“We ask that you provide us the detail of efforts you have made to locate sources for pentobarbital for the executions of Mr. Glossip, Mr. Cole and Mr. Grant,” her letter to Joseph states.
“At this juncture you need not provide the names, addresses, and phone numbers of the pharmacies you have contacted, but we do require the number of pharmacies contacted, the dates they were contacted, and who contacted them. Please provide this by 6:00 p.m. today.”
In an email to Joseph at 6:27 a.m. Wednesday, Ghezzi wrote: “We have not heard back from you concerning our request in the letter we sent yesterday at 4:30 p.m. Considering Mr. Glossip’s execution is set for 3:00 p.m. today, your immediate response is required.”
Aaron Cooper, a spokesman for Attorney General Scott Pruitt, said the federal court has ordered Oklahoma’s response to be filed Sept. 23. There is also a hearing scheduled Sept. 25 in U.S. District Court for the Western District.
Cooper said DOC should answer any questions about the lethal injection protocol. However, DOC has repeatedly refused to address questions about its drug supplies, citing the pending litigation.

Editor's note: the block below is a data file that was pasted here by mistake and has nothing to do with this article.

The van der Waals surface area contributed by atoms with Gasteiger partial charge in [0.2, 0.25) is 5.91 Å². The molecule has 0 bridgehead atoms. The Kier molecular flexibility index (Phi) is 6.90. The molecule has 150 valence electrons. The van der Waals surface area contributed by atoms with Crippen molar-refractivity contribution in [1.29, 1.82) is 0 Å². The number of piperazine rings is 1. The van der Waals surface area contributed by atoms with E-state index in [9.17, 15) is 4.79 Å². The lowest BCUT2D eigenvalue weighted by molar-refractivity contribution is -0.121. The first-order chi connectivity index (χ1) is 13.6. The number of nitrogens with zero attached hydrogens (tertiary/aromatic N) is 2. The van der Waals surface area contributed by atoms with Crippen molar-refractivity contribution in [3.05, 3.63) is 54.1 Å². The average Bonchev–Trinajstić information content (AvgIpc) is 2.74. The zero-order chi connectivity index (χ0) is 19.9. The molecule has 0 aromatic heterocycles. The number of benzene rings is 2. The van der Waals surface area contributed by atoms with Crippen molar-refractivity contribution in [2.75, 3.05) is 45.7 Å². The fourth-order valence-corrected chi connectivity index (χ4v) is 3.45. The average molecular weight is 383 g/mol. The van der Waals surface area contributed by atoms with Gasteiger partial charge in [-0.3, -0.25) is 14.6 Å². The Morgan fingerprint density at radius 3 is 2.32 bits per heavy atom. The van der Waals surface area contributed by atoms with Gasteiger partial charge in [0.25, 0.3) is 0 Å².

In a written statement, Pruitt said Van Treese’s family has waited “18 agonizing years for justice to be realized for his brutal death.”
“The Oklahoma Court of Criminal Appeals indicated it needs more time to review the filings. I’m confident that the Court of Criminal Appeals, after reviewing the filings, will conclude there is nothing worthy which would lead the court to overturn a verdict reached by two juries who both found Glossip guilty and sentenced him to death for Barry Van Treese’s murder.”
The motion filed on behalf of Oklahoma death row inmates states defense attorneys “gave this information to defendants … in response to defendants’ assertion that they wanted to follow up on Glossip’s information.
“Now, almost nineteen hours later, and less than four hours before Glossip’s scheduled execution, defendants declared that they will not change the drug being used in his execution despite being provided information that pentobarbital is available.”